and that this broadening of the scope of popular
education, great as it has already become, is only
in the first stages of a development which gives
promise of almost infinite enlargement. The differ-
ent agencies already in operation are being intensified
and multipHed.


And, besides those, we know that new agencies,
today undreamed of, will be inaugurated. Do you
ask for facts which point in this direction? I
would remind you of the use to which school build-
ings in many rural districts and in cities are being
put for the uplifting of the community at large;
the organization of parental associations for the
advancement of school interests — a plan which
makes every school the center of a scheme for the
education of the people; the lecture courses con-
ducted by the city and state of New York, in every
center in which an audience will gather — a system
that will surely spread itself to other states; the
invention of attachments for the organ and piano,
by use of which the wealth of classical and standard
music is placed within the reach of everyone; the
processes of reproduction, by means of which the
great works of art are now accessible to all who
desire to study them; the increasing number of
expositions which bring the world and the world's
ideas and productions to the feet of him who may
not himself go around the world to search them out ;
the step just taken in the organizing of the General
Education Board for arousing larger educational
interest among the people of the southern states.

Let me also recall to mind the new position
assumed by great institutions of learning in their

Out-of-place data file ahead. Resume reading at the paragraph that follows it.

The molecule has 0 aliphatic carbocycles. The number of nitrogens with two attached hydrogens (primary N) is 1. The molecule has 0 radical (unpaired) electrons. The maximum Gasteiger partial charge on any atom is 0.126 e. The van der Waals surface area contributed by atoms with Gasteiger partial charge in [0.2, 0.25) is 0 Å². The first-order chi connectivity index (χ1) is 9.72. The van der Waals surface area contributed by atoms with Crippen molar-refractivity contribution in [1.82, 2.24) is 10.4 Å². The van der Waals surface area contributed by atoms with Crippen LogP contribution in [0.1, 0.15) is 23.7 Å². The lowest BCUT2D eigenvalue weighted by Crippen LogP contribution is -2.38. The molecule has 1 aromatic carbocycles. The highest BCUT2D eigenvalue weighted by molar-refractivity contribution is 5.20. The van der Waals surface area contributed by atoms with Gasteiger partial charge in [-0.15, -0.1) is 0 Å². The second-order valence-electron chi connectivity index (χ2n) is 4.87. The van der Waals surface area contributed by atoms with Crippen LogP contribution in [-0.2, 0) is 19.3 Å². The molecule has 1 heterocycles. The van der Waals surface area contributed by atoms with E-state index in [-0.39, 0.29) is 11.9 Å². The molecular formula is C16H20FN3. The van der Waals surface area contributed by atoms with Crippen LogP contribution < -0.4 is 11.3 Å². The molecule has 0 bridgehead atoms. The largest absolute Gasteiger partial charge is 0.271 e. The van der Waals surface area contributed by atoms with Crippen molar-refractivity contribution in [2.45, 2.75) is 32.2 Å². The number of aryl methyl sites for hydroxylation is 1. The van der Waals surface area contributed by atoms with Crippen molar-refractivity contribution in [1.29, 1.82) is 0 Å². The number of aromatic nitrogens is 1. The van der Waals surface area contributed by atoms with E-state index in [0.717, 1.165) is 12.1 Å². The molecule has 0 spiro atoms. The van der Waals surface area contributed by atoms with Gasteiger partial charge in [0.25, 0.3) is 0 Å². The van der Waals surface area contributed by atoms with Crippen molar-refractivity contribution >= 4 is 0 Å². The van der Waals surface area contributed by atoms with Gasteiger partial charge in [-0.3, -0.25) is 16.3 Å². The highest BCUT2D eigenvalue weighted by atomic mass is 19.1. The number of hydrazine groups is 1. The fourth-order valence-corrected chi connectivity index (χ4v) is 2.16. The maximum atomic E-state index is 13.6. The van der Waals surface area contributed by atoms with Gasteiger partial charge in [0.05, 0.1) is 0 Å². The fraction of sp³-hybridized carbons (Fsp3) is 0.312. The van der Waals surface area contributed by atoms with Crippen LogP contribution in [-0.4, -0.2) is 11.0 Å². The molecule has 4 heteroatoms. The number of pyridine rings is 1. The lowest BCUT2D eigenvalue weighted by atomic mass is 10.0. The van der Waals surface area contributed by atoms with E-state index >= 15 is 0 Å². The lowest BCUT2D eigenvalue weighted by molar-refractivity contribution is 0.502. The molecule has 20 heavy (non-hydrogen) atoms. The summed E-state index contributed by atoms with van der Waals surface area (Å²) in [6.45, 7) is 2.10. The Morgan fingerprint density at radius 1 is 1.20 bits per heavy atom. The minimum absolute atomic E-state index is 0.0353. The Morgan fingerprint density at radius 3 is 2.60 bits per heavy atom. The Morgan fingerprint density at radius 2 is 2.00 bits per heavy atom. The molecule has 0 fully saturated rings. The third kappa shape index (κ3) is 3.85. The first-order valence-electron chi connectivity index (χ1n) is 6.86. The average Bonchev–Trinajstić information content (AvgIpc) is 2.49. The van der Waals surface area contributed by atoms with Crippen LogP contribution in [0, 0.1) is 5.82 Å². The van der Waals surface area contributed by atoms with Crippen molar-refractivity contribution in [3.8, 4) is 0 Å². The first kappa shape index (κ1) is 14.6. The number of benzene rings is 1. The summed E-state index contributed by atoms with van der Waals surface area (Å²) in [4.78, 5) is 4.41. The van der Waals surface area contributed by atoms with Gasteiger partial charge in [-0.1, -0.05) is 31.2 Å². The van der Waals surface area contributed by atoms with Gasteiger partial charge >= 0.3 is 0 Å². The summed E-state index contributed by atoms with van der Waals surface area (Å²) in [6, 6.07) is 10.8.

attitude toward the people outside their walls;
a new and striking attitude, in these modern days,
of scholarship itself, which no longer is a thing of


the monastery, but, like wisdom as described of
old, "standeth in the top of high places, by the
way in the places of the path; she crieth at the
gates, at the entry of the city, at the coming in at
the doors: Unto you, O men, I call; and my voice
is to the sons of men."^

All this signifies that, as time makes requisition,
new forms of propaganda will suggest themselves;
new agencies will grow up; a variety still greater
than any that we have yet seen will characterize
this work which is still only in its infancy. No
one for instance, will dispute the statement that
today many of the people are engaged in study
where in times past the number was small. Each
century seems to have added largely to the number
of those who have freed themselves from the thral-
dom of ignorance and superstition, and thereby
have gained a point of view which makes thinking a
possibility. The progress of the last century has